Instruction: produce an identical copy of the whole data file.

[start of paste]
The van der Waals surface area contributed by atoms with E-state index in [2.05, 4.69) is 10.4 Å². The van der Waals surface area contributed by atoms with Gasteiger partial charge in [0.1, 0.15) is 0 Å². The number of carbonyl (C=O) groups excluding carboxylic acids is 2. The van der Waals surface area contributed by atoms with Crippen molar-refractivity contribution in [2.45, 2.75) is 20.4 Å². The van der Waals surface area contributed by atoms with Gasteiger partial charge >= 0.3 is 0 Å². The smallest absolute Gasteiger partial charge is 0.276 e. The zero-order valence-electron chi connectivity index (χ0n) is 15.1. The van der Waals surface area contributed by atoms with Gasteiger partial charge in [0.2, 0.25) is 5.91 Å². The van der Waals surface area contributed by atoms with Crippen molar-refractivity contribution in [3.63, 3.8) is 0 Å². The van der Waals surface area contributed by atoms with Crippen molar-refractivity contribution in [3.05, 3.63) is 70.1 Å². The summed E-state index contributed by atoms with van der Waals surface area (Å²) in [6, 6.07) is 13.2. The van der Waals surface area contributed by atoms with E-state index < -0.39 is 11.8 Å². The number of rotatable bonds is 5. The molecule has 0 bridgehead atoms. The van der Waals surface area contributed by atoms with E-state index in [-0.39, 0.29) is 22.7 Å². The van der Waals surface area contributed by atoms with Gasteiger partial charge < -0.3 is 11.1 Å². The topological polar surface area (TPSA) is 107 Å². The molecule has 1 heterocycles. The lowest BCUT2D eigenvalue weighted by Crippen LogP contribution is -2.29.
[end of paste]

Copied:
The van der Waals surface area contributed by atoms with E-state index in [2.05, 4.69) is 10.4 Å². The van der Waals surface area contributed by atoms with Gasteiger partial charge in [0.1, 0.15) is 0 Å². The number of carbonyl (C=O) groups excluding carboxylic acids is 2. The van der Waals surface area contributed by atoms with Crippen molar-refractivity contribution in [2.45, 2.75) is 20.4 Å². The van der Waals surface area contributed by atoms with Gasteiger partial charge >= 0.3 is 0 Å². The smallest absolute Gasteiger partial charge is 0.276 e. The zero-order valence-electron chi connectivity index (χ0n) is 15.1. The van der Waals surface area contributed by atoms with Gasteiger partial charge in [0.2, 0.25) is 5.91 Å². The van der Waals surface area contributed by atoms with Crippen molar-refractivity contribution in [3.63, 3.8) is 0 Å². The van der Waals surface area contributed by atoms with Crippen molar-refractivity contribution in [3.05, 3.63) is 70.1 Å². The summed E-state index contributed by atoms with van der Waals surface area (Å²) in [6, 6.07) is 13.2. The van der Waals surface area contributed by atoms with E-state index < -0.39 is 11.8 Å². The number of rotatable bonds is 5. The molecule has 0 bridgehead atoms. The van der Waals surface area contributed by atoms with E-state index in [-0.39, 0.29) is 22.7 Å². The van der Waals surface area contributed by atoms with Gasteiger partial charge < -0.3 is 11.1 Å². The topological polar surface area (TPSA) is 107 Å². The molecule has 1 heterocycles. The lowest BCUT2D eigenvalue weighted by Crippen LogP contribution is -2.29.